Following the recent celebratory practice of loving yourself as who you are along with a number of progressive social movements, major award ceremonies have developed as the perfect platform to not only reflect positive changes in society, but also to actively call for action against a number of controversies.
Previously, politically or socially active celebrities had spoken about discrimination against women in terms of sexual harassment, limited educational opportunities for women and so on. However, more recently, these ceremonies are not only raising awareness about such deeply rooted issues of women’s rights, but also workplace inequality and the pay gap that women of color and transgenders face in the television industry.
The MTV Video Music Awards in 2017 sparked the beginning of an important phase in the gender rights movement of the television industry, as it was the first to drop gender specific award categories. The same year, Emma Watson became the first to win a gender-neutral MTV award for Best Movie Performance, stating in her speech that “with acting, you put yourself in someone else’s shoes…The only distinction should be between each outstanding performance.”
More recently, the 2019 Emmy Awards has once again called attention to these issues. Patricia Arquette, who was awarded Best Supporting Actress in Limited Series, spoke about the rights of transgender people in her acceptance speech. Mourning her later sister Alexis Arquette who was an actor and transgender activist, she used her Emmy win to bring awareness to issues facing the LGBTQ community. “Until we change the world, until trans people are not persecuted… Let’s get rid of this bias that we have everywhere.”
In addition, Laverne Cox, a transgender actress renowned for her advocacy to move beyond gender roles, was recently nominated for Outstanding Guest Actress in a Drama Series at the 2019 Emmys. In her interview at the ceremony, she brought to light a Supreme Court legal battle deciding whether federal non-discrimination employment laws will apply to LGBTQ people, stating that “when I got my Emmy nomination this year, my third one…I thought, there has to be a bigger reason…maybe it’s about this case and maybe it’s about raising awareness so that everyone knows our lives are in danger.”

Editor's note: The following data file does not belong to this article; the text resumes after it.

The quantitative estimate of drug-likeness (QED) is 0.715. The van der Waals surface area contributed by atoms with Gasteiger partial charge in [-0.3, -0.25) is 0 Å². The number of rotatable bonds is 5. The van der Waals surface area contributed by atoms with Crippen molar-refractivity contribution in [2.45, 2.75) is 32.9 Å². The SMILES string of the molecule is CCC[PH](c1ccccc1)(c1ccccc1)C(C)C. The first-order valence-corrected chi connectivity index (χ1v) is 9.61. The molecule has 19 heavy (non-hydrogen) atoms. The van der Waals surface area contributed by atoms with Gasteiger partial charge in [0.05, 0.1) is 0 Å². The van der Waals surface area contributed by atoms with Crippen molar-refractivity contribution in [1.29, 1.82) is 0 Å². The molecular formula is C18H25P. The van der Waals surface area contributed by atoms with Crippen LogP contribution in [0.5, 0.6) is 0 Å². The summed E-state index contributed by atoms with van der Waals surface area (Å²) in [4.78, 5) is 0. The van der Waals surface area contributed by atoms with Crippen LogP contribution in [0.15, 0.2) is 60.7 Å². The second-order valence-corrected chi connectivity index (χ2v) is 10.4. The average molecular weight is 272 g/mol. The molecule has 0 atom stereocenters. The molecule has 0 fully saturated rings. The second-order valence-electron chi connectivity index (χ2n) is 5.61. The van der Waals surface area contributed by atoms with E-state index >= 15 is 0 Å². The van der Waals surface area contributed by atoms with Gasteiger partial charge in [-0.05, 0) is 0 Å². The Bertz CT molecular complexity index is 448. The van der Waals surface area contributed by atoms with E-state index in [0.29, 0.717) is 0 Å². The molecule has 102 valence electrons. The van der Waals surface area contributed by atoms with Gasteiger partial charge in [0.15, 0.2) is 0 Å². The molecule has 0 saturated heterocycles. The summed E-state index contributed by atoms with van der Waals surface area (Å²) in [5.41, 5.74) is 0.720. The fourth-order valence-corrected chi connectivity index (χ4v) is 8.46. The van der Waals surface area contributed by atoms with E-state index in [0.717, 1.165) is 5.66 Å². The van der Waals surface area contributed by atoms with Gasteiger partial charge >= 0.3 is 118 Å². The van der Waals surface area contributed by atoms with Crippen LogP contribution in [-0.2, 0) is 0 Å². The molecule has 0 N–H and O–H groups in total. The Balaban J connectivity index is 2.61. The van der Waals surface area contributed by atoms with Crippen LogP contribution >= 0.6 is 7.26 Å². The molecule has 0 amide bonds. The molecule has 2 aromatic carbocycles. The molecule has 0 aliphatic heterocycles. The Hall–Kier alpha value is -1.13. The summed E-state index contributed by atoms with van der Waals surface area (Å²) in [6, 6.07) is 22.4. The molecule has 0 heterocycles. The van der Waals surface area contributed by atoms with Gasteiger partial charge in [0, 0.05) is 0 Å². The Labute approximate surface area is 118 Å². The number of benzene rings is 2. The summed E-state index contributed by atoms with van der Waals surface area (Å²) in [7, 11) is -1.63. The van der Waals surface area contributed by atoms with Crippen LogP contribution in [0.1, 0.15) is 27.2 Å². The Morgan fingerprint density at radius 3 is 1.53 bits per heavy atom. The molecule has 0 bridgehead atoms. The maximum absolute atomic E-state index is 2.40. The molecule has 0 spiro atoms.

For a successful social movement to happen, there needs to be awareness to mobilize resources, a common goal, and dedicated individuals. In this sense, major award ceremonies are important because of their leverage and access to platforms. They help people to empathize with the social movement as they realize that celebrities have also fallen victim to discrimination just as anyone else. As celebrities are people many admire and look up to, this adds more weight to the problem in the eyes of public, helping the narrative of discrimination to be more persuasive. It sends the message that discrimination does not happen because of one’s unprivileged socioeconomic background, but that it is an epidemic problem of society that can happen to anyone—even those who are seemingly privileged, high-profile public figures.
Also, through more media coverage, the actions of celebrities bring the problem up to the surface and instigate discourse. Even if people heavily criticize a celebrity’s controversial statement on gender rights, this can rather have a positive effect in that it opens up more ground for debate and exchange of opinions. Through this process, people are no longer trapped in their echo chamber of unopposed beliefs, but rather gain an opportunity to check and balance their ideas.
Actress Michelle Williams, who won the 2019 Emmy Award for Outstanding Lead Actress in a Limited Series or Movie, used her acceptance speech to discuss the gender pay gap in Hollywood and empowerment of women. “I want to say thank you so much to FX and to Fox 21 Studios for supporting me completely and for paying me equally, because they understood that when you put value into a person, it empowers that person to get in touch with their own inherent value.”
Our world is far from eradicating discrimination against socially marginalized groups. Even in Korea, there are several well-known online communities that endorse extreme bias and patronization of different gender groups, breeding a toxic divide within the public.
However, the world is slowly and meaningfully making progress toward equality: consider the increasing women’s legal rights in developing countries, legal reforms for domestic violence, workplace sexual harassment policies, legalization of same-sex marriage, and much more happening around the globe. Accordingly, many students in UIC have shown interest in learning about how gender conflicts and inequality issues are reflected in media. Yonsei University also provides careful measures to prevent any discrimination based on gender in class performance and have set up official sexual harassment prevention and awareness centers. Through more innovative ways to address the global issue of gender rights beyond these programs, there are hopes to accelerate structural change for our society.